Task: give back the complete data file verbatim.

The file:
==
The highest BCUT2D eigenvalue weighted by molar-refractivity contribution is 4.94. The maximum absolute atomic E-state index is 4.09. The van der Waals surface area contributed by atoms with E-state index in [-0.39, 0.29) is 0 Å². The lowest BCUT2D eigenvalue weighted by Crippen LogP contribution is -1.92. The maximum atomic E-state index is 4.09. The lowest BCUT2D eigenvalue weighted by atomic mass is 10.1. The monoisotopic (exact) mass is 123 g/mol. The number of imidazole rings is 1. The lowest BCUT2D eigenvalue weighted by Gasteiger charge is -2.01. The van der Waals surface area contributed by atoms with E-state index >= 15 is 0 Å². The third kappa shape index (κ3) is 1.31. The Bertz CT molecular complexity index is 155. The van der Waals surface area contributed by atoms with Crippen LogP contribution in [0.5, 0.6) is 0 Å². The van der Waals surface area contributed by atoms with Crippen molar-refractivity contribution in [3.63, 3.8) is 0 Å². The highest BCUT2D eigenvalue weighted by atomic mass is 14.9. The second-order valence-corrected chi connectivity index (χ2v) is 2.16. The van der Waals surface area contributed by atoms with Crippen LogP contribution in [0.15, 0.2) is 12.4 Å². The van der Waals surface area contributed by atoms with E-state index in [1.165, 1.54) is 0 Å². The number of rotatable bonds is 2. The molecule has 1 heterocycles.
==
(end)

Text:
The highest BCUT2D eigenvalue weighted by molar-refractivity contribution is 4.94. The maximum absolute atomic E-state index is 4.09. The van der Waals surface area contributed by atoms with E-state index in [-0.39, 0.29) is 0 Å². The lowest BCUT2D eigenvalue weighted by Crippen LogP contribution is -1.92. The maximum atomic E-state index is 4.09. The lowest BCUT2D eigenvalue weighted by atomic mass is 10.1. The monoisotopic (exact) mass is 123 g/mol. The number of imidazole rings is 1. The lowest BCUT2D eigenvalue weighted by Gasteiger charge is -2.01. The van der Waals surface area contributed by atoms with E-state index >= 15 is 0 Å². The third kappa shape index (κ3) is 1.31. The Bertz CT molecular complexity index is 155. The van der Waals surface area contributed by atoms with Crippen LogP contribution in [0.5, 0.6) is 0 Å². The van der Waals surface area contributed by atoms with Crippen molar-refractivity contribution in [3.63, 3.8) is 0 Å². The highest BCUT2D eigenvalue weighted by atomic mass is 14.9. The second-order valence-corrected chi connectivity index (χ2v) is 2.16. The van der Waals surface area contributed by atoms with Crippen LogP contribution in [0.15, 0.2) is 12.4 Å². The van der Waals surface area contributed by atoms with E-state index in [1.165, 1.54) is 0 Å². The number of rotatable bonds is 2. The molecule has 1 heterocycles.